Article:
halo-fall-of-reach

In 2001, game developer Bungie captured lightning in a bottle with Halo, a sci-fi themed first person shooter video game for Microsoft’s new console, the Xbox. Players stepped into the armored boots of a super soldier named Master Chief, who led a small task force of UNSC Marines to a remote ringworld, the titular Halo. From 2001 to 2010, the Halo earned stellar critical acclaim and secured a proud space in the annals of industry history. To capitalize on the popularity of these games, books and comics were written to expand on the fiction and lore as presented in the Bungie games. Of the work that was produced, Eric Nylund’s Halo: The Fall of Reach was the first novel to tie into the game and set the tone for its expanded universe.

The Fall of Reach was a success and later adapted into a graphic novel in 2010, the same year Bungie launched their final Halo game, Halo: Reach. Both the video game and graphic novel capture the essence of the major conflict that set the Halo universe in motion. That said, the two stories couldn’t be any more different from each other. The two products take place concurrently, with the video game focusing on a squad of SPARTANs in their losing battle against the alien Covenant race. The graphic novel, like the book, puts the spotlight on series protagonist Master Chief and charts his life from the moment he was kidnapped as a child for the SPARTAN-II program to his battle to prevent Reach’s destruction. The story doesn’t end well and I wouldn’t necessarily count that as a spoiler. This story is six years old and anyone with an interest in Halo already knows how this story ends.

As someone who has played the Halo series extensively, the reprinting of this trade paperback seems oddly timed. I’m struck wondering who this graphic novel is for at this point in time. Anyone that would consider themselves a Halo devotee more than likely read these comics already when they were originally published by Marvel six years ago. If it’s meant to attract new series fans that were picked up after Halo 4 was released, I would expect more interest in the series’ current narrative direction (Bungie left the Halo franchise to work on their new game and another studio has taken the reins to continue the Halo story). To me, re-releasing the original three volumes in a single trade paperback comes off as a bit of a cash grab. It’s not like the original books aren’t particularly hard to find, either. Amazon sells all three volumes individually at a reasonable price. I might think otherwise if this newest edition had some bonus content, like interviews, concept art, and whatnot. Instead, the last few pages of the collection is a simple, no frills cover gallery.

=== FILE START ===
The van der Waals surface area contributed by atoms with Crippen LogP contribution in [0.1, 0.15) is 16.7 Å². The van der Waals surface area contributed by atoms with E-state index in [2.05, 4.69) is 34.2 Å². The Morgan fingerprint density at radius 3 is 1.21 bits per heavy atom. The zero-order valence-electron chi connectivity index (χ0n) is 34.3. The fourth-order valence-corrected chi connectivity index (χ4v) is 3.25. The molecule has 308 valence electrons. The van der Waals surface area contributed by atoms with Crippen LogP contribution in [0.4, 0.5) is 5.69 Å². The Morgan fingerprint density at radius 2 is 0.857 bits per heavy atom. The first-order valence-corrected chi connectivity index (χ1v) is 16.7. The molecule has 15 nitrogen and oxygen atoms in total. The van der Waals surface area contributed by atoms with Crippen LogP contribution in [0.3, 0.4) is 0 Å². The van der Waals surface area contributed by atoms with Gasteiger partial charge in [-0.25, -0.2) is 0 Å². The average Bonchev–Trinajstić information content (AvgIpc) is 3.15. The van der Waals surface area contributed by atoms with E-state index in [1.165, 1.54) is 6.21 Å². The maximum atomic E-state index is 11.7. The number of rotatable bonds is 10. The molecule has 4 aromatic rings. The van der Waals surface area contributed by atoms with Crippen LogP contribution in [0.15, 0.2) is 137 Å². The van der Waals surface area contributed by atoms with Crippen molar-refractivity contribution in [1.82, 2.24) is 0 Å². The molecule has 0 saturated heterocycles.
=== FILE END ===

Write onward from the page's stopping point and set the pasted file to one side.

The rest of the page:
The content of the graphic novel isn’t bad, though. It’s a meaty story that lets fans see John as he was before he was conscripted into the UNSC’s super soldier project where he became Master Chief. There are hints of a larger conflict going in around Earth’s colonized systems, but the presence of a civil war gets very little mention. Despite the SPARTANS being developed to quell the brewing colonial rebellion, their use in the field is shifted to a larger military operation against the Covenant, a loose organization of different alien races that have been whipped up into a religious fervor by Prophets who deem humanity’s extinction as the will of the gods. The latter of the graphic novel shows John grow into his role as the perfect, badass military soldier (so perfect, in fact, that I feel his characterization neatly fits inside the Mary Sue archetype).

The graphic novel adaptation of Halo: The Fall of Reach is a light and entertaining element of the Halo transmedia empire. However, the re-release feels somewhat dated. Gamers that know Halo inside and out already know this story and I’m not sure it has the same resonance it did back when the novel was published or when Bungie rode off into the sunset with the Reach video game. It probably doesn’t help that the latest game, Halo 5: Guardians, moved the spotlight away from Master Chief, turning him into a secondary character. I’m just not sure this collection is going to be as popular. On the other hand, it’s a decent enough sci-fi story about super soldiers blasting aliens on the ground and in space, with lots of colorful action scenes and mighty explosions. Who isn’t entertained by that?

Halo: Fall of Reach
by Brian Reed
Art by Felix Ruiz
ISBN: 9781506700779
Dark Horse, 2016
Publisher Age Rating: Teen (13+)

  • Allen

    | He/Him Past Reviewer

    Allen Kesinger is a Reference Librarian at the Newport Beach Public Library in California. He maintains the graphic novel collections at the library, having established an Adult collection to compliment the YA materials. When not reading graphic novels, he fills his time with other nerdy pursuits including video games, Legos and steampunk.

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